New Nevada Attorney General's Medical Cannabis Stance Hurts California Patients
Medical cannabis dispensaries have existed in Nevada in one form or another for quite some time. For instance, I remember visiting Las Vegas in 2012 and seeing several locations pop up on WeedMaps.
I didn't visit any of the dispensaries (I wasn't even a registered patient at the time), but I do remember being surprised there were so many dispensaries just in Vegas alone.
But back then those dispensaries were operating in a grey area at best, or operating flat out illegally at worst.
One year after regulated safe access begins in Nevada
In the summer of 2015, the first regulated cannabis dispensary opened in Sparks, Nevada. Now there are dispensaries all over Nevada, with the largest concentration of dispensaries being in Las Vegas, for obvious reasons.
One of the provisions that makes Nevada's medical cannabis law better than some other states is reciprocity. Patients from other states with valid medical cannabis cards in their home state can make purchases at Nevada dispensaries.
A very key component of that provision, the valid medical cannabis card, has come up in the news lately. The Nevada Department of Health and Human Services recently sought guidance from the Nevada Attorney General's office in regards to whether or not dispensaries can accept California doctor notes as proof of being a patient.
Unfortunately for California patients that rely on a doctor's note to purchase medical cannabis, those doctor's notes are no longer considered to be valid in the State of Nevada for the purpose of frequenting a dispensary.
Considering California's close proximity to Nevada, and the massive tourist population that comes to Nevada frequently, this is bad news.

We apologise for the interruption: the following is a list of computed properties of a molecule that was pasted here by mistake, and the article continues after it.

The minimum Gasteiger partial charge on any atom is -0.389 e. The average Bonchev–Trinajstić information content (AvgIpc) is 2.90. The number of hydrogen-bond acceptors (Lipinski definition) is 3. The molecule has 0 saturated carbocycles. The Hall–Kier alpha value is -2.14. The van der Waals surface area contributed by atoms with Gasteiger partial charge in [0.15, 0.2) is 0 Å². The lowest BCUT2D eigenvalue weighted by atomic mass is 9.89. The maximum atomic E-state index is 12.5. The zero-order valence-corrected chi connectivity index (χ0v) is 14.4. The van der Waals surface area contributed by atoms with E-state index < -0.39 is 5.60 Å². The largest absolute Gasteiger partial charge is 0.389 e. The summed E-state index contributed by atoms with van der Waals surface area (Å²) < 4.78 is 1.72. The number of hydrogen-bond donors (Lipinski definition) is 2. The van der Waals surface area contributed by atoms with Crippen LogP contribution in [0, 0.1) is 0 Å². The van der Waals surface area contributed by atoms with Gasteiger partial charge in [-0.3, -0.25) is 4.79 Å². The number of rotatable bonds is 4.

Dispensary owners predict harm to patients
Owners of dispensaries in Nevada are already sounding off. A lot of patients travel from California to Nevada, and purchase medical cannabis while on vacation or traveling to Nevada for other purposes.
It is estimated that as many as 90 percent of California medical cannabis patients rely on a doctor's note instead of a card. This new decision is going to have a large impact on Nevada's growing medical cannabis industry. How large? Only time will tell.
Legalization is needed now more than ever
Nevada voters will see cannabis legalization for recreational purposes on the November ballot. The initiative would legalize up to one ounce of cannabis, and would provide for home cultivation for those living far away from stores.
The initiative would also create a taxed and regulated system for recreational cannabis stores. Patients would be able to acquire cannabis via those stores, regardless of if they have a doctor's note, official card, or not.
You can find out more about the campaign at this link here. The new Nevada guidance is just that - guidance. At any time the Nevada Attorney General could change its stance, although I don't expect that to happen any time soon.
Should California patients be able to use a doctor's note to make purchases at Nevada medical cannabis dispensaries?